·         Mental-health problems

·         Hair loss 

  • For a virus that is generally associated with breathing issues and the respiratory system, COVID-19 can also cause notable damage to other vital organs. It has been linked to increased risk of blood clots, lung damage, heart damage, mental health effects, and other complications that may set people up for chronic illness.
  • According to the Centers for Disease Control and Prevention (CDC), heart damage is the most serious potential long-term effect of the coronavirus. Imaging tests taken months after recovery from COVID-19 have shown lasting damage to the heart muscle, even in people who experienced only mild COVID symptoms. This may increase the risk of heart failure or other heart complications in the future.
  • The type of pneumonia often associated with COVID-19 can cause long-standing damage to the tiny air sacs (alveoli) in the lungs. The resulting scar tissue can lead to long-term breathing problems.

  • The pace of scientific research on COVID-19 is unprecedented, but there’s still a lot we don’t know. Because it is a new disease, scientists are unsure about the effects months after the initial illness.
  • Early in the pandemic, many people believed that COVID-19 was a short-term illness. In February 2020, the WHO, using preliminary data available at the time, reported the time from onset to clinical recovery for mild cases was approximately 2 weeks and that recovery took 3 to 6 weeks for patients with severe or critical disease.
  • More recently, however, it has become clear that in some patients, debilitating symptoms persist for weeks or even months. In some of these patients, symptoms have never gone away.
  • The phenomenon of long COVID is not unique in itself; post-viral syndrome can occur after an individual has fought off many types of viral infection, including the common cold, influenza, pneumonia, SARS, HIV, and glandular fever.
  • Because the science is still evolving and there’s no consensus yet on a clinical definition for long COVID, much is still unknown about why the virus impacts some more severely than others, and about how it affects people over time.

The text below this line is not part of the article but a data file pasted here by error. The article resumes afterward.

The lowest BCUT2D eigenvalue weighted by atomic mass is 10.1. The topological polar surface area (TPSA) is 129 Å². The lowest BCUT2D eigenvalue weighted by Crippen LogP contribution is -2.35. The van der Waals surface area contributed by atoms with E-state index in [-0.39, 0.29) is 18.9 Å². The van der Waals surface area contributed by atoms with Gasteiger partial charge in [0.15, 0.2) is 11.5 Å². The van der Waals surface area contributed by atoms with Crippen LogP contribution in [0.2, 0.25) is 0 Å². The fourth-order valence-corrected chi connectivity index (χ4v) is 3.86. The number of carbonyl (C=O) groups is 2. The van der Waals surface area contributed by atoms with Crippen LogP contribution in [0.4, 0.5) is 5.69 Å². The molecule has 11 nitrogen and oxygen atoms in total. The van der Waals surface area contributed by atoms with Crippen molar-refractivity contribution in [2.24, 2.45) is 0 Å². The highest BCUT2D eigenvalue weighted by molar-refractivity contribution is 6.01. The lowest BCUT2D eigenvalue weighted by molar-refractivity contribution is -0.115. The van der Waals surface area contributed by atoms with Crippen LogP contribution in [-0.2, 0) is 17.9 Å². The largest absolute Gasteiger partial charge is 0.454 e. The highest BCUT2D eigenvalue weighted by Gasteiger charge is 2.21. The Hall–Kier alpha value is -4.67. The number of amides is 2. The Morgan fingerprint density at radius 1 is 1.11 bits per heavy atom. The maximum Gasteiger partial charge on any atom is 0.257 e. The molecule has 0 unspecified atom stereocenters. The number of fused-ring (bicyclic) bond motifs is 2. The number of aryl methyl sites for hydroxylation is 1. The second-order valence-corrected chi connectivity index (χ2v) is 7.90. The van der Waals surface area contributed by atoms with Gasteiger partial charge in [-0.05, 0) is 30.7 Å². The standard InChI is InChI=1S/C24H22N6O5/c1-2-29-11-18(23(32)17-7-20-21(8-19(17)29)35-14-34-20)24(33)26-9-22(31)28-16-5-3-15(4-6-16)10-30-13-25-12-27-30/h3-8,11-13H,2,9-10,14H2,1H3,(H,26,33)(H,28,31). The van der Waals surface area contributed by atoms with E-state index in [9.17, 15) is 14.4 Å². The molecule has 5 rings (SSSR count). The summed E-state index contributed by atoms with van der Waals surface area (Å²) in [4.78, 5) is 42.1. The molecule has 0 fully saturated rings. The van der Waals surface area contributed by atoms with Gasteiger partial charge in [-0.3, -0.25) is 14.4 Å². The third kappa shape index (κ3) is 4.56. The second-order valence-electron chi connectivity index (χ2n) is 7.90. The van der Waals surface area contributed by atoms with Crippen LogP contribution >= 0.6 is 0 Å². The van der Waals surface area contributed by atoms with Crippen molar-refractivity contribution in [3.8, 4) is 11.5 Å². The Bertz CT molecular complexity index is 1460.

• Research into the impact of COVID-19 is ongoing. Initiatives such as the COVID Symptom Study are tracking peoples’ symptoms and the long-term consequences of the disease via a mobile app.
  • While some potential complications are treatable, more research is needed to develop effective treatments for other long-term side effects and symptoms of the disease.
  • According to WHO director general Tedros Adhanom, what is clear is that “this is not just a virus that kills people. To a significant number of people, this virus poses a range of serious long-term effects.”

  • As scientists gather more data, they become better equipped to find effective treatments and management strategies.
  • If you’ve had COVID-19 and are recovering, it’s important to connect with your doctor regularly to monitor for any troubling signs or symptoms.

  • Some health organisations have developed online tools to provide people with information and guidance as they recover from COVID-19 such as the Your COVID Recovery portal from the United Kingdom’s National Health Service.
  • Online support groups can help you understand that you not alone and provide a platform for talking through experiences. Some support groups have been involved in efforts to research long COVID include:

  • Body Politic’s COVID-19 Support Group
  • Survivor Corps, a non-profit that also run a Facebook group
  • COVID-19 Support, a Facebook group
  • If you are experiencing new or persistent symptoms following recovery from COVID-19, you should contact your doctor, who can assess the symptoms and, if needed, perform diagnostic tests to check for complications. Your doctor can also help to monitor and manage your symptoms over time.